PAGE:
Chinese Takeout Noodles

July 27, 2017

Breezy little blog posts are increasingly impossible. This week gave us Chester Bennington’s death, the migrant tragedy in the Texas Walmart lot, Venezuela, Yemen, and Syria.

Atop all this, a gibbering idiot is running amok in the White House.

In this context, Chinese Takeout Noodles are beyond trivial.

Then again, Chinese Takeout Noodles rely on foods brought here by immigrants. And unless you are Native American, you are or are descended from an immigrant.

Chinese Takeout Noodles wandered across my brain, or what’s left of it, as I wondered what to do with some leftover chicken.

I worked from three recipes, all classic iterations of Dan Dan Noodles– Fuchsia Dunlop’s Every Grain Of Rice, Carolyn Phillips’s All Under Heaven,  and Diana Henry’s Simple.

You’ll notice there’s no sesame paste here. I can’t use it up fast enough, so I don’t keep it in the house.

These do contain peanut butter. During grad school, we ate so much peanut butter we came to detest it. That was 21 years ago.

Chinese wheat noodles, dried or fresh, are most commonly used here. My use of Japanese Udon isn’t a case of blithe cultural ignorance or intent to insult. Rather, I am feeding somebody with Muscular Dystrophy. Eating slippery noodles is a challenge. Udon noodles, with their inherently thick, clumpy texture, are easier to pick up with a fork (we cannot manage chopsticks).  If you and yours are not afflicted, by all means, use Chinese wheat noodles.

Speaking of clumpy, Carolyn Phillips suggests offering small bowls of pasta water at table for diners wishing to thin the sauce. You should also reserve cooking water if you plan to reheat the dish later: it will need thinning.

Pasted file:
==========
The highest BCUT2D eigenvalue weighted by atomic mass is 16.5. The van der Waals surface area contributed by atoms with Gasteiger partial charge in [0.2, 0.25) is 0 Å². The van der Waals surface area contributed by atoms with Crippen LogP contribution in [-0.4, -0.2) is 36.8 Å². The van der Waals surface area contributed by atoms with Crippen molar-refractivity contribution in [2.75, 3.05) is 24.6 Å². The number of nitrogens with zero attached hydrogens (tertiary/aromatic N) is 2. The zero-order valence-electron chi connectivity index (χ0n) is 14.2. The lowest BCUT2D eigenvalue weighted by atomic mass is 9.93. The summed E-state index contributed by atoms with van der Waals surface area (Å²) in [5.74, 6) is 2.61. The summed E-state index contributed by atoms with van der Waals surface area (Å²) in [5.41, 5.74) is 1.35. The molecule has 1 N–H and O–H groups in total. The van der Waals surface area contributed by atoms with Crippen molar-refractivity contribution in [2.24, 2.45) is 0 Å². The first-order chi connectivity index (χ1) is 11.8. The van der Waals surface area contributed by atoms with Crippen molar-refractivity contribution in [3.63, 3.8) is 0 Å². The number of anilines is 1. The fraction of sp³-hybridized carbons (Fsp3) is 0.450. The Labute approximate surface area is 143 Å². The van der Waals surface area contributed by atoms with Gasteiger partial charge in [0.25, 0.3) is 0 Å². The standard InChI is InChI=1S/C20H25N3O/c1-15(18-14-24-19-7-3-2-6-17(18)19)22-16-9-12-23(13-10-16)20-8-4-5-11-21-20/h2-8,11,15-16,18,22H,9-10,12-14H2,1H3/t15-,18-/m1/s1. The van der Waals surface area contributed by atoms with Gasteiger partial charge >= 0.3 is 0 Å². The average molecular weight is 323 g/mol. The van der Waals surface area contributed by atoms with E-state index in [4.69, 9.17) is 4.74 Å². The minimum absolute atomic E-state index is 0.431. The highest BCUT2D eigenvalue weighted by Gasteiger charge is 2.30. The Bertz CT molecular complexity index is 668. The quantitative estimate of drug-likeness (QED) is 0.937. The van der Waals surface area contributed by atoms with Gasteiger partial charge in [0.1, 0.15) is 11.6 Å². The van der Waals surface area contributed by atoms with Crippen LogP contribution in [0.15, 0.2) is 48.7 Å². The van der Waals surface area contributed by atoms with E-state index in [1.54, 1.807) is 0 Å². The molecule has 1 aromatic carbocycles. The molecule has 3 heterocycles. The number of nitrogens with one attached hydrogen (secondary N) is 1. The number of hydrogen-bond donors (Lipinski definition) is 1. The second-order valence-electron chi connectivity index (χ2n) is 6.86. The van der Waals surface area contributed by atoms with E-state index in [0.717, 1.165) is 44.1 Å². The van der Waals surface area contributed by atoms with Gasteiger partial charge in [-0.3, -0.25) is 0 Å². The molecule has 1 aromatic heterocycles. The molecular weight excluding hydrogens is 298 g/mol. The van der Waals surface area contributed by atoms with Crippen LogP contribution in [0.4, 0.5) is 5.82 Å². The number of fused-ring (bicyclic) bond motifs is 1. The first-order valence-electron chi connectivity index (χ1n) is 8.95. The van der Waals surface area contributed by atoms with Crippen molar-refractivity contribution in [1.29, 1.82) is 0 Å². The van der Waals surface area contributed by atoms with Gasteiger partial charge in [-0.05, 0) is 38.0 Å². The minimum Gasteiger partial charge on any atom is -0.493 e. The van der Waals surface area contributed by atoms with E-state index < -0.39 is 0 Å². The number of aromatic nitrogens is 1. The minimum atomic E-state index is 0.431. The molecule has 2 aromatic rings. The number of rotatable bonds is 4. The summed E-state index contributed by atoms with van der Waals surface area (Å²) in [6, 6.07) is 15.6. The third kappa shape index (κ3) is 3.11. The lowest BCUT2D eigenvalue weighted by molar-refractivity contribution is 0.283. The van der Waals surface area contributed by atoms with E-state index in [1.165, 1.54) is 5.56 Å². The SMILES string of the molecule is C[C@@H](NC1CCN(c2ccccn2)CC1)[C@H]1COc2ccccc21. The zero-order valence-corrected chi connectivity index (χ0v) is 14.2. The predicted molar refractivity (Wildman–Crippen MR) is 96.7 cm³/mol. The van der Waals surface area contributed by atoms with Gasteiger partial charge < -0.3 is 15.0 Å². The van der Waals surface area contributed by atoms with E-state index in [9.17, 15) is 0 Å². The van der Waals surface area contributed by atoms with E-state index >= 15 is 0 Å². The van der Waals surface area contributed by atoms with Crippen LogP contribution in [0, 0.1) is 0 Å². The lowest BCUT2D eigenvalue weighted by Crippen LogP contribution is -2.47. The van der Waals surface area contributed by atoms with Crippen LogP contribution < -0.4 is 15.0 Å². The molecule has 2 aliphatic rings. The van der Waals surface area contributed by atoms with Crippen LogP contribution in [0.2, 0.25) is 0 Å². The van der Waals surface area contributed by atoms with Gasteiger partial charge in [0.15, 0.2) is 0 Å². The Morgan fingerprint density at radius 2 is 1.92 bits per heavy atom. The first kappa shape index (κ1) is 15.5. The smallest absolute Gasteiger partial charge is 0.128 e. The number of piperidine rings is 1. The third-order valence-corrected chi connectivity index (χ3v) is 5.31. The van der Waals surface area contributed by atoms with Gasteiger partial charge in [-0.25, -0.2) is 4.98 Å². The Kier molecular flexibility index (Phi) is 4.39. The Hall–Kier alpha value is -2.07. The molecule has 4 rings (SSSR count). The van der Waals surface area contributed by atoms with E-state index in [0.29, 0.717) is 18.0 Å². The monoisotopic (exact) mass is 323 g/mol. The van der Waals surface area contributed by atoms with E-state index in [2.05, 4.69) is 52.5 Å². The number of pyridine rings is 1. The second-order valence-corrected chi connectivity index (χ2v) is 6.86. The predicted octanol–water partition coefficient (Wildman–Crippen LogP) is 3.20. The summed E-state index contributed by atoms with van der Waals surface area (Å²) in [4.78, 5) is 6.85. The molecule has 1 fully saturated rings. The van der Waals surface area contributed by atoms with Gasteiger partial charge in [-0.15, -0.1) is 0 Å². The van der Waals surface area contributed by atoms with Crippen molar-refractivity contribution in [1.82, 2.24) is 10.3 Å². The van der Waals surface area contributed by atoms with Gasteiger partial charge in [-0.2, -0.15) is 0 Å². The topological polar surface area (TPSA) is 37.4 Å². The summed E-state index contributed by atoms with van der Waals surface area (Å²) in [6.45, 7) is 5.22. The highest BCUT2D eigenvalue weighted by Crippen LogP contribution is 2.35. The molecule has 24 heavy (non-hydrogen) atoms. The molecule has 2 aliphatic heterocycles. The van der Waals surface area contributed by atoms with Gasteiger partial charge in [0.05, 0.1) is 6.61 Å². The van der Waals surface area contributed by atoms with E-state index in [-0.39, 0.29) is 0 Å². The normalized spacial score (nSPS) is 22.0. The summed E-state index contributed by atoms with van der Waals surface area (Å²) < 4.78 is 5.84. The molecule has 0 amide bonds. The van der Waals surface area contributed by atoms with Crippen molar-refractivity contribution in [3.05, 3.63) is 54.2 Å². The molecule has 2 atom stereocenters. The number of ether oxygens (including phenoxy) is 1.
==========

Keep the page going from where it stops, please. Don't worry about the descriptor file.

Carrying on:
Diana Henry notes in her recipe that Chinese Takeout Noodles are all about finding the balance of hot, sweet, sour, and salty tastes. Tinker with this until it’s right for you.

Chinese Takeout Noodles are wonderful as a vegetarian entree. Or sliced leftover chicken or pork. Top with unsalted peanuts, should you desire (I did not).

Finally, this is fast, easy, and utterly delicious. Don’t let the long ingredient list deter you–everything goes into the wok at once, save the noodles. You can do the prep in a single bowl.

Sliced cucumbers or radishes are nice on the side.

Chinese Takeout Noodles

Adapted from recipes in Fuchsia Dunlop’s Every Grain Of Rice, Carolyn Phillips’s All Under Heaven, and Diana Henry’s Simple

Yield: 2 servings

2 six ounce packages Udon noodles (see notes)

peanut, sunflower, or canola oil, for the pan

1/4-1/2 teaspoon dried Thai hot pepper, seeded or not, to taste

1/2 teaspoon Sichuan peppercorn

2 tablespoons smooth peanut butter

2 tablespoons dark or regular soy sauce

1 tablespoon black Chinese vinegar (see notes)

1 teaspoon or more palm or brown sugar, to taste

2 teaspoons chili oil

2 teaspoons sesame oil

1 scallion, sliced thinly, white and green parts divided

Optional:

Sliced cooked chicken or pork

unsalted peanuts, for the top

Instructions

Ideally you have a wok for this. No wok? Now’s the time to get out your biggest frying pan.

First, prepare your noodles, making sure both noodles and their cooking water are close to hand.

Heat the cooking oil in a wok or large, heavy frying pan. Add all sauce ingredients and the white portion of the scallions, stirring constantly over medium-high heat. The sauce will come together almost instantly. Depending on your peanut butter, it may be very dark. Turn down the heat if necessary.

Add the noodles, stirring to coat. You will need to add some noodle cooking water to loosen things up–it’s impossible to say how much; at least two or three good ladlefuls.

Add chicken or pork, if doing so. Turn down the heat and taste; you may wish to add chili sauce, vinegar, or more soy sauce. Or maybe it’s perfect as is.

Spoon into a serving bowl or bowls. Sprinkle scallion greens over the top. Add peanuts, if desired.

Sliced cucumbers or radishes are nice with this. So is a vegetable stir fry.

Notes: Chinese fresh or dried wheat noodles are more authentic here.

Black Chinese vinegar is available where soy sauces are sold. If you prefer, use rice wine vinegar to taste.

Chinese Takeout Noodles are best eaten immediately, but can be refrigerated in a sealed container for up to three days. Reheat with additional noodle water the day they’re made. After that, use tap water to loosen the dish when reheating.

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